The Next Chapter

Kim Fu explores the trappings of girlhood in The Lost Girls of Camp Forevermore

Kim Fu on exploring what happens when summer camp takes a dark turn in her novel The Lost Girls of Camp Forevermore.
Kim Fu is a Canadian-born writer and editor living in Seattle. (L D’Alessandro/HarperCollins)

Far from sugar and spice and everything nice, girlhood can be dark. In Kim Fu's new novel, The Lost Girls of Camp Forevermore, we meet a group of girls whose summer camp world of friendship bracelets and campfire songs takes an ugly turn on an overnight kayak trip. They end up stranded on a remote island and the actions that take place then and there stay with them right into their adult lives.

Shedding labels

"I think some kids love the familiarity of home, the regularity and always knowing what's going to happen every day, but some kids feel really powerless because of it. They have no control over where they go or who they see. If you grew up in the same place and you're with the same kids your whole life, you end up being labelled. They'll see you forever as the smart kid or the dumb kid or the sporty kid. Then you can go to camp and you can reinvent yourself where no one knows you. But I also think that can be really frightening and that the dynamics can be even worse because it's a pressure cooker environment where it's very intense or it can be a chance to start fresh."

Relationship with authority

"I was interested in the ways the kids saw the authority figures versus how the authority figures saw the kids and how different those relationships seemed. Also the tremendous power that the adults had over the children. They were dependent on an adult for their very survival in a way that seemed very casual to everyone. And so from a kid's perspective, if an adult ever falters, it's absolutely terrifying."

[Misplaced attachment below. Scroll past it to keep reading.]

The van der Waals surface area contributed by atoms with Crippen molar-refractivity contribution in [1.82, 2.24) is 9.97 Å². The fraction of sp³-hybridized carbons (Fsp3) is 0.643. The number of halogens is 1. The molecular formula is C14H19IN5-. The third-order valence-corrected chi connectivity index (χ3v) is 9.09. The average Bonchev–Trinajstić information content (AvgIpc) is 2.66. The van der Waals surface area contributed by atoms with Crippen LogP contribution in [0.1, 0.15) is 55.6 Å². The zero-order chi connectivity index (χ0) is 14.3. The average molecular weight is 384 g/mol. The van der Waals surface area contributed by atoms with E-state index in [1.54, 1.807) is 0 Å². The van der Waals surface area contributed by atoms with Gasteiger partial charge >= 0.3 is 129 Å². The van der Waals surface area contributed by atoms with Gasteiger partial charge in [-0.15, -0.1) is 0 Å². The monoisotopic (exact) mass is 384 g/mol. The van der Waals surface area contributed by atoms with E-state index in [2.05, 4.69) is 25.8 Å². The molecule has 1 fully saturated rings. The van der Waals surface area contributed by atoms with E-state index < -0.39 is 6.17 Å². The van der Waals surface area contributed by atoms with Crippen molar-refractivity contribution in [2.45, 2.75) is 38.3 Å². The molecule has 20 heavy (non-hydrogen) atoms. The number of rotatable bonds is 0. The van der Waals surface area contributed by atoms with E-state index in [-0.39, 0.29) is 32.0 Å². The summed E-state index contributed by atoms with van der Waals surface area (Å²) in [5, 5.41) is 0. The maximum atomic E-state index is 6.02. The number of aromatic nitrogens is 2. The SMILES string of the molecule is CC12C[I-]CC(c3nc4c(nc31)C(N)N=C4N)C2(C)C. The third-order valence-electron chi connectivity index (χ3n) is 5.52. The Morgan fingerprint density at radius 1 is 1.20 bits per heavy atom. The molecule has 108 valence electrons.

Navigating a divergent age

"The girls range from 9 to 11. I think that's a very mentally and physically divergent age. It's like physically, they just they splinter in all directions. Up until that point they're all kind of the same size. I also think that everyone is mentally developing at different rates then and some people have incredible social skills and are very good at manipulating other people and getting what they want and some people are very naive and very easy to manipulate. I also think there's still this perception that they're just little girls — that they're sweet, good and nice. And that's something that they've really internalized by that age, but they still have all this wild kid energy inside them that they're being forced more and more to suppress as they look more and more like women. It's a fascinating and kind of terrifying age."

Kim Fu's comments have been edited and condensed.